Ultimately though, it circles back to the fans for Labonte. "The most important thing is people can pull from the music what they want," he concludes of A War You Cannot Win. "Do the songs reflect on you? Do they affect you? Do they inspire you somehow? Do they make you think? It's not about the person who wrote the song. The listener is the most important. If people are entertained by it and they think a little bit, we couldn't ask for anything more."

All That Remains definitely accomplish that mission on A War You Cannot Win.

Motionless in White

One of the strongest parts of Motionless In White's success story is their dedication to their fans. The band doesn't take their following's dedication lightly. The band named their full-length after their devoted fan base, which they affectionately call "Creatures", to remind their supporters that despite their differences, they are bonded by music. "I only ever wanted to be in a band because music changed my life so much, and all I wanted to be able to do the same for someone else in my own way," Chris adds. "To see all these people that are interested in this band and see them singing the words to our songs, like I used to dream would happen while I would be in a pit, screaming along to my favorite bands, is seriously mind-blowing." The band even allowed their "Creatures" to contribute to the album, creating the title track entirely of fan lyrics. "I really couldn't think of a better way to say thank you than to have our fans literally be part of this album, and to name our record after the people that are keeping us alive."

Gaining early support from all corners of the media has also been a key element in aiding Motionless In White's ascension through the ranks of the new wave of dark rock bands. The band was named as one of Alternative Press' Bands You Need To Know, is one of Revolver Magazine's Bands To Watch in the November/December 2010 issue, and has upcoming features in U.S. and international music press outlets including AOL Noisecreep, Ultimate-Guitar, AMP, Substream, Rock Sound and Kerrang!, plus horror publications Rue Morgue, Fangoria, Bloody-Disgusting and FEARnet.

The band has already toured the U.S. with the likes of Asking Alexandria, Bleeding Through, In This Moment and Drop Dead, Gorgeous, and looks forward to taking their show on the road this fall, including tours with Black Veil Brides and A Skylit Drive. "Expect to see a very honest and passionate performance every day," notes Chris. "We put a lot of time in trying to make our live show express the intensity and energy that we posses across to the crowd. I've bled, and I've screamed till my last breath, and our future shows will be no exception."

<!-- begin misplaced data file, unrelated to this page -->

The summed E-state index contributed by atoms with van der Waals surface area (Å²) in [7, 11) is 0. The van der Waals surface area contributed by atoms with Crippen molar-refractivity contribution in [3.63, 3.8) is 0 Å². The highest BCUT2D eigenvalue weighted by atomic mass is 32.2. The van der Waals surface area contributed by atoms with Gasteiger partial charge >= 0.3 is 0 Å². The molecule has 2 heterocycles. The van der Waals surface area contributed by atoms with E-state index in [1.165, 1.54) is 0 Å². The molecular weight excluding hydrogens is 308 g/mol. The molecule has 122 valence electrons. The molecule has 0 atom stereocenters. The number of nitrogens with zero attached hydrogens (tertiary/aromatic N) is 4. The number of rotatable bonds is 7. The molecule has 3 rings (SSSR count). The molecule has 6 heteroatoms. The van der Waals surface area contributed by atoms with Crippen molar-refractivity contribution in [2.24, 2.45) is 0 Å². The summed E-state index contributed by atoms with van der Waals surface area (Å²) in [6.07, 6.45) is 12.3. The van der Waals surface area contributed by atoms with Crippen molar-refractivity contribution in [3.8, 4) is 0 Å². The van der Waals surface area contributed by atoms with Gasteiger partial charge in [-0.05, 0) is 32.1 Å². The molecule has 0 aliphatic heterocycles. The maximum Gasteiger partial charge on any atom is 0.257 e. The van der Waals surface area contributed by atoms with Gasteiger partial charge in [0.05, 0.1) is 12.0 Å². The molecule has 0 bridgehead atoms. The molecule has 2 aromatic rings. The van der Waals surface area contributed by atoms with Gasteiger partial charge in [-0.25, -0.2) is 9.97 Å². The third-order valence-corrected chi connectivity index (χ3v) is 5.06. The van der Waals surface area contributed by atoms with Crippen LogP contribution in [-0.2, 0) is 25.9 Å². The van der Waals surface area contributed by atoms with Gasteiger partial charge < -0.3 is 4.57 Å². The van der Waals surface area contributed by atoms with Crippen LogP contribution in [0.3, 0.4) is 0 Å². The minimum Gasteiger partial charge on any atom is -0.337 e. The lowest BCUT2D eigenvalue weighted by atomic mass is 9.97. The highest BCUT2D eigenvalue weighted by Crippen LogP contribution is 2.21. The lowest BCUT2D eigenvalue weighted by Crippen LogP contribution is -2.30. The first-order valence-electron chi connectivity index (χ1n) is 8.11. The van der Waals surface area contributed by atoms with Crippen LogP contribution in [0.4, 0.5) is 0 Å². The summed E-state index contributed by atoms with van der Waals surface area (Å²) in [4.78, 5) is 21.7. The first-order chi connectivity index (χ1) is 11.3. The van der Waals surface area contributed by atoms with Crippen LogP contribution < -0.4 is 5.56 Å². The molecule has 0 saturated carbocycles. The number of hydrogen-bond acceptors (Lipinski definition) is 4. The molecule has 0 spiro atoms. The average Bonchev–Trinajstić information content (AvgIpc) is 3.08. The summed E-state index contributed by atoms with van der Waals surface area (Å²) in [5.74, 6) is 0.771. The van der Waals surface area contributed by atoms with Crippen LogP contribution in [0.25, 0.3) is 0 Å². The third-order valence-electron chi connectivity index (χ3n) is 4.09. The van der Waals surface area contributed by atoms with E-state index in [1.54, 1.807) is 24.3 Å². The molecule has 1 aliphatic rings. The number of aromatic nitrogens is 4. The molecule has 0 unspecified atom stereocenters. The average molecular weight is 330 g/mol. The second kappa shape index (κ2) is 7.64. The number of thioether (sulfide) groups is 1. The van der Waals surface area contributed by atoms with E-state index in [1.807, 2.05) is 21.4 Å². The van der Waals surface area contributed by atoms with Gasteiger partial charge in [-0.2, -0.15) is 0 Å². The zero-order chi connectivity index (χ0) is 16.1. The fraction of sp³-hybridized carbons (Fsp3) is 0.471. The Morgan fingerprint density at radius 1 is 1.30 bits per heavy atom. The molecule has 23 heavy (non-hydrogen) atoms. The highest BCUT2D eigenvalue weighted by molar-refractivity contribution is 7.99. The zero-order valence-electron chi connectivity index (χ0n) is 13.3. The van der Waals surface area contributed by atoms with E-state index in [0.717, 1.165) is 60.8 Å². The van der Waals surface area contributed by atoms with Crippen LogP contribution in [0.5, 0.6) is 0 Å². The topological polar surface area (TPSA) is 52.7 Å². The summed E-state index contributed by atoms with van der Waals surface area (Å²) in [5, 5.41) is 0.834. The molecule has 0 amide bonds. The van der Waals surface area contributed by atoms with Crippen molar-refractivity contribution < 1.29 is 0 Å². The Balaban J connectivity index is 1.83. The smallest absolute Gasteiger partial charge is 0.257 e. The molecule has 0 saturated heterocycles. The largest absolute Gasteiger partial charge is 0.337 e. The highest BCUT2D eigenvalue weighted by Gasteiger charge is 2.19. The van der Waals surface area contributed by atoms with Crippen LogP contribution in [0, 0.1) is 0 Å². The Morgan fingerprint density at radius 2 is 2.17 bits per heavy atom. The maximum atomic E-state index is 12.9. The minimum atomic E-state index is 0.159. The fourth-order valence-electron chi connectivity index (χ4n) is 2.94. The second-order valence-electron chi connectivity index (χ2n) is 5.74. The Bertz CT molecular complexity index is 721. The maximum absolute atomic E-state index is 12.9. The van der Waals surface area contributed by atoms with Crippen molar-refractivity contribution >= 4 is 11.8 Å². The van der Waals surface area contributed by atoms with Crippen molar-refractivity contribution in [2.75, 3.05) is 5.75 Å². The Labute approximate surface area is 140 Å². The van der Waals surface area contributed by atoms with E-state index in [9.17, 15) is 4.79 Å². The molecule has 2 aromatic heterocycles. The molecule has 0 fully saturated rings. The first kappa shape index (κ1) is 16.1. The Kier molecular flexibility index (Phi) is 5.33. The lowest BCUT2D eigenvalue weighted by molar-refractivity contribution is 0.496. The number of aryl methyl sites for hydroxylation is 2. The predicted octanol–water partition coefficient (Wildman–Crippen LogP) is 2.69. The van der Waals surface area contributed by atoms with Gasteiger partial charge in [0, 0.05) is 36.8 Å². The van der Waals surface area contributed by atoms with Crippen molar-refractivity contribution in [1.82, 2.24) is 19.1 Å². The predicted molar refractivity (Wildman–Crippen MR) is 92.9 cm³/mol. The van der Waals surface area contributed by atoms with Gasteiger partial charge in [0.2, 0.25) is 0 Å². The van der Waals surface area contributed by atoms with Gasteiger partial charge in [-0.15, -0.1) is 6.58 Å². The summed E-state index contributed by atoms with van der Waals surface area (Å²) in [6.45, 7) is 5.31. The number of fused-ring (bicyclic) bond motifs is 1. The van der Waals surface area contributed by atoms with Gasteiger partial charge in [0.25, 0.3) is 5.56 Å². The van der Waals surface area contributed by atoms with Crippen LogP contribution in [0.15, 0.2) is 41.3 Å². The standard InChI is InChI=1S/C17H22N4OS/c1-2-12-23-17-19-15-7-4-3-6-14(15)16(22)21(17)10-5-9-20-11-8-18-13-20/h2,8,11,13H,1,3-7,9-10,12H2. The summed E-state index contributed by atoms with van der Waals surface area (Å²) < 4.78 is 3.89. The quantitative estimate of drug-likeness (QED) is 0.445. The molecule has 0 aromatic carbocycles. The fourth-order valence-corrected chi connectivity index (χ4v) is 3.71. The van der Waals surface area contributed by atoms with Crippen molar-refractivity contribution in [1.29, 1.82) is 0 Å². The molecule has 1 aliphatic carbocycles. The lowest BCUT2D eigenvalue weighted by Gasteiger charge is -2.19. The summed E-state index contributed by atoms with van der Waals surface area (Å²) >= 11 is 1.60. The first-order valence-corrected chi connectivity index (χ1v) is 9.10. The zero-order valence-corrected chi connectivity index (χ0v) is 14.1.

With an incredible work ethic and a dedication to practicing their craft, Motionless In White has completed their line up with the addition of new bassist Ricky Horror, and emerged as a group of stunning musicians, with a firm hold on what they want to achieve. "This band is 100% bullshit free and we want to inspire kids to stand up for themselves and not be afraid to look the way they do or say the things that they want. If I can do for one person what my favorite bands and heroes have done for me then mission accomplished."

Armed with their jaw-dropping debut album, support from the media and an impressive live show ready to take to the masses, Motionless In White is poised at the center of a perfect storm, and ready to take fans by the throat this fall. Miss them at your peril!

Genre: Metal
Similar to: Trivium, Drowning Pool, Ill Nino

Chicago-based alternative metal ensemble SOiL formed in 1997 around the talents of vocalist Ryan McCombs, drummer Tom Schofield, bass player Tim King, and guitarists Adam Zadel and Shaun Glass. They released their debut EP, El Chupacabra!, in 1998, followed by the full-length Throttle Junkies in 1999. Their sophomore release (Scars) found success both nationally and internationally through two strong singles, "Unreal" and "Halo." It was followed in 2001 by an eponymous EP, and later in 2004 with re.de.fine. McCombs left the fold that year, eventually joining Drowning Pool. He was replaced by A.J. Cavalier on their 2006 debut for DRT, True Self. On October 20, 2009, the band released Picture Perfect, heralded by the single "Like It Is." The album Scars was released in 2011, followed by the album Whole released this year. These albums bear their distinctive harsh but emotional and melodic sound.

$18.50 - $23.00

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All That Remains with Motionless in White, Soil, Marytre

Tuesday, December 10 · Doors 7:00 PM / Show 7:30 PM at Music Farm Charleston